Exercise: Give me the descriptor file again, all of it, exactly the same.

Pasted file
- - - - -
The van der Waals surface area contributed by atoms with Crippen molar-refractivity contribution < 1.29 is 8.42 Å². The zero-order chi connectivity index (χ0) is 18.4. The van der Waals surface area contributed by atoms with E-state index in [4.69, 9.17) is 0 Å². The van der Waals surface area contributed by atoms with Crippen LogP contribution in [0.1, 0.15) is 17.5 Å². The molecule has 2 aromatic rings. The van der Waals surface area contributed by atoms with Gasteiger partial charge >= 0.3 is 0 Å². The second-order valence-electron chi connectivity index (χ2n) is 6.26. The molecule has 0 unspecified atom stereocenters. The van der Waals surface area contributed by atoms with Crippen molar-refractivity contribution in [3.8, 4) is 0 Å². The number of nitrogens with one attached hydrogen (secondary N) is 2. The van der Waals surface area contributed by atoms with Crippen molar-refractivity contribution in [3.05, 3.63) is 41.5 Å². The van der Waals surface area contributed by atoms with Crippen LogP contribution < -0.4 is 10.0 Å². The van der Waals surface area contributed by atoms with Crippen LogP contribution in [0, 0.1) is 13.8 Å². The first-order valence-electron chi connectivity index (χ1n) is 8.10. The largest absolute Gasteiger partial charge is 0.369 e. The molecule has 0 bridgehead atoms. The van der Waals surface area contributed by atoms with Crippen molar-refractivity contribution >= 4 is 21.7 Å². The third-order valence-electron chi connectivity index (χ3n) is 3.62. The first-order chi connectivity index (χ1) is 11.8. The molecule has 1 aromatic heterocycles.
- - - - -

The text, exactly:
The van der Waals surface area contributed by atoms with Crippen molar-refractivity contribution < 1.29 is 8.42 Å². The zero-order chi connectivity index (χ0) is 18.4. The van der Waals surface area contributed by atoms with E-state index in [4.69, 9.17) is 0 Å². The van der Waals surface area contributed by atoms with Crippen LogP contribution in [0.1, 0.15) is 17.5 Å². The molecule has 2 aromatic rings. The van der Waals surface area contributed by atoms with Gasteiger partial charge >= 0.3 is 0 Å². The second-order valence-electron chi connectivity index (χ2n) is 6.26. The molecule has 0 unspecified atom stereocenters. The van der Waals surface area contributed by atoms with Crippen molar-refractivity contribution in [3.8, 4) is 0 Å². The number of nitrogens with one attached hydrogen (secondary N) is 2. The van der Waals surface area contributed by atoms with Crippen molar-refractivity contribution in [3.05, 3.63) is 41.5 Å². The van der Waals surface area contributed by atoms with Crippen LogP contribution < -0.4 is 10.0 Å². The van der Waals surface area contributed by atoms with Crippen LogP contribution in [0, 0.1) is 13.8 Å². The first-order valence-electron chi connectivity index (χ1n) is 8.10. The largest absolute Gasteiger partial charge is 0.369 e. The molecule has 0 bridgehead atoms. The van der Waals surface area contributed by atoms with Crippen molar-refractivity contribution >= 4 is 21.7 Å². The third-order valence-electron chi connectivity index (χ3n) is 3.62. The first-order chi connectivity index (χ1) is 11.8. The molecule has 1 aromatic heterocycles.